Another issue that Hoeksema might have discussed with a bit more detail is his reference to theistic evolution as "heresy" in and of itself.  My understanding of the word "heresy" is that it is a teaching that contradicts the orthodox understanding of the Christian faith that is circumscribed by an official, written decision of the church at some point in time.  It should be noted that Reformed persons who teach theistic evolution often point out that no Reformed creed precisely distinguishes six, twenty-four hour periods of time as the days of creation (though the Westminster confession does so).  As such, they will argue that the teachings of theistic evolution are not heretical in the orthodox—or even Reformed—Christian faith.

What has become increasingly clear of late is that consistent explanation of the implications of theistic evolution very easily leads to explicit heresy regarding the origins of man and his original sin (see below).  If these aspects of theistic evolution are taught, then the theory does undoubtedly become heresy in the technical sense.  But if the issue of six, twenty-four hour periods is questioned with regard to the creation account, I am less sure that the term heresy can be applied without distinction.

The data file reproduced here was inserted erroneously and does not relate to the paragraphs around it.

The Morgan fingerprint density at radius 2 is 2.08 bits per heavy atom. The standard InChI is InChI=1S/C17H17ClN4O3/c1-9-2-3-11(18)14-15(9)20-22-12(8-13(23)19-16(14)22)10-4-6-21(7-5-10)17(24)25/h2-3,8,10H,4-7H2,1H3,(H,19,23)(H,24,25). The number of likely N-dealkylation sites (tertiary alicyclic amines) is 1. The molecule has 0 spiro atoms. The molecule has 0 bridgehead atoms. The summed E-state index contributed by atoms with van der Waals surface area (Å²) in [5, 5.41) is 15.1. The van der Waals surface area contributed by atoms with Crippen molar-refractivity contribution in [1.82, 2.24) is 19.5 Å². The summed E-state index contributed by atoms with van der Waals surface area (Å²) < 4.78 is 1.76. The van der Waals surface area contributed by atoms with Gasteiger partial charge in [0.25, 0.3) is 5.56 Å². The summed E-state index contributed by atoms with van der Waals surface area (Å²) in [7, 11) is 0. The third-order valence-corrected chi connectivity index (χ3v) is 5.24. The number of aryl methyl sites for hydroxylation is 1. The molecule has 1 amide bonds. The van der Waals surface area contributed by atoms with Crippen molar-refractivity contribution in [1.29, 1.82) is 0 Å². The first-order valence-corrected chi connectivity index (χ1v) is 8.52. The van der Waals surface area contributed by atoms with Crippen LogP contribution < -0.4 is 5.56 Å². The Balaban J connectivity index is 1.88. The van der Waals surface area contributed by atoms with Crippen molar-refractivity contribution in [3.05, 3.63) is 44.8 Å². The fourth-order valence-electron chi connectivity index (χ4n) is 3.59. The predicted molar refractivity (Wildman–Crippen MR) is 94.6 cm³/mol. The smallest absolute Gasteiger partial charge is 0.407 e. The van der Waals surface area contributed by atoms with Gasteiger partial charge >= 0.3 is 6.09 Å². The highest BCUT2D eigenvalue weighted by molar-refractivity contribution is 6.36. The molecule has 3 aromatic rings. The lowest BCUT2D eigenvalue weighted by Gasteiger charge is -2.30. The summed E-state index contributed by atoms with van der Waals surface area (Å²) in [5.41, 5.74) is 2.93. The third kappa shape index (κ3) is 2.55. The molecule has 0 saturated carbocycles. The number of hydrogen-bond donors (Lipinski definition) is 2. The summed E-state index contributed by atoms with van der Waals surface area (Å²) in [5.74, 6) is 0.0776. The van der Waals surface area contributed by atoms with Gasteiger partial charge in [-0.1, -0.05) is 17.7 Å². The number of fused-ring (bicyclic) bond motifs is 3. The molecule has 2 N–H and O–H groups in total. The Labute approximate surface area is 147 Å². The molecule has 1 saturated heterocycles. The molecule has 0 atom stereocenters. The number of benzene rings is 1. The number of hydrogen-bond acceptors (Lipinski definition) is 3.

Book Review: In the Beginning God

As the guest blogger here for the RFPA it is my privilege to welcome another guest, Dr. Brendan Looyenga.  Dr. Looyenga is an associate professor in the chemistry and biochemistry department of Calvin College.  He is also a member of the congregation I have the privilege of pastoring, Faith PRC in Jenison, MI.  Over the course of probably four installments we will be posting Dr. Looyenga’s comments on In The Beginning, God by Rev. Homer C. Hoeksema.  The reader should know that the review, while complementary at times, takes issue with Rev. Hoeksema’s argumentation in many instances.  We welcome the frank discussion of all the important issues regarding the doctrine of creation from Dr. Looyenga and hope to see your comments below.